The mission of the Poston Community Alliance is to preserve Poston’s incarceration history in order to uphold social justice for all Americans, regardless of race, religion and ethnicity. Through multimedia education and the preservation of stories, artifacts and historic structures, Poston’s unique multicultural history, involving Japanese Americans and Native Americans, will be kept alive.
The Poston Pilgrimage is an opportunity to learn more about the Poston Incarceration Camp, where approximately 18,000 Japanese Americans were imprisoned during WorldWar II. Visit the current Poston site, learn of our preservation efforts, attend our various workshop and hear from our keynote speaker, Duncan Ryūken Williams.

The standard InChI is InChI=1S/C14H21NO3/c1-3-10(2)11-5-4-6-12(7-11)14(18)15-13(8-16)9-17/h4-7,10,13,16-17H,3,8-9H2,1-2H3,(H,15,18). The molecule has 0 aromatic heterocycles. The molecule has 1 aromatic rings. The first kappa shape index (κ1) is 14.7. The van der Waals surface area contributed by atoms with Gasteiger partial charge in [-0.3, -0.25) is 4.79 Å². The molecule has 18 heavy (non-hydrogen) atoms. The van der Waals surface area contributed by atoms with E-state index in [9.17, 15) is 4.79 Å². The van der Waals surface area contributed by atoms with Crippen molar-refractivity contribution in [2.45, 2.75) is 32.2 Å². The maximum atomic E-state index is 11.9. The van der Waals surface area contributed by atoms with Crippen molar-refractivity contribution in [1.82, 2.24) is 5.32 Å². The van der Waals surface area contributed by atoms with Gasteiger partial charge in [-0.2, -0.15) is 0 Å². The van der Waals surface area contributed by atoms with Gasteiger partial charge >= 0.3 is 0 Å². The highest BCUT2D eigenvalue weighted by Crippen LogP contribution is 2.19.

In collaboration with the CRIT Tribal Council, we are upholding the memories of camp life and highlighting the significant links and relationships between the Japanese American detainees and members of the tribal community
Our newly-created Poston exhibit is housed within the Museum of the Colorado River Indian Tribes. The Tribe has generously donated space for our Poston Community Alliance exhibit. It features a map of Poston’s three camps where visitors can locate the exact barrack and apartment where their family resided.
This presentation includes a video and intercultural panel, which will reveal the close ties and intersectionality between the Colorado River Indian Tribes and the Poston Community Alliance. It begins with the powerful words of Dennis Patch, the former Tribal Chairman of the Colorado River Indian Tribes.
The panel includes Marlene Shigekawa, President of the Poston Community Alliance and Valerie Welsh-Tahbo, Museum Director of the Colorado River Indian Tribes. Shane Sato, of Shane Sato Photography and a Board Member of the Poston Community Alliance, will be moderating.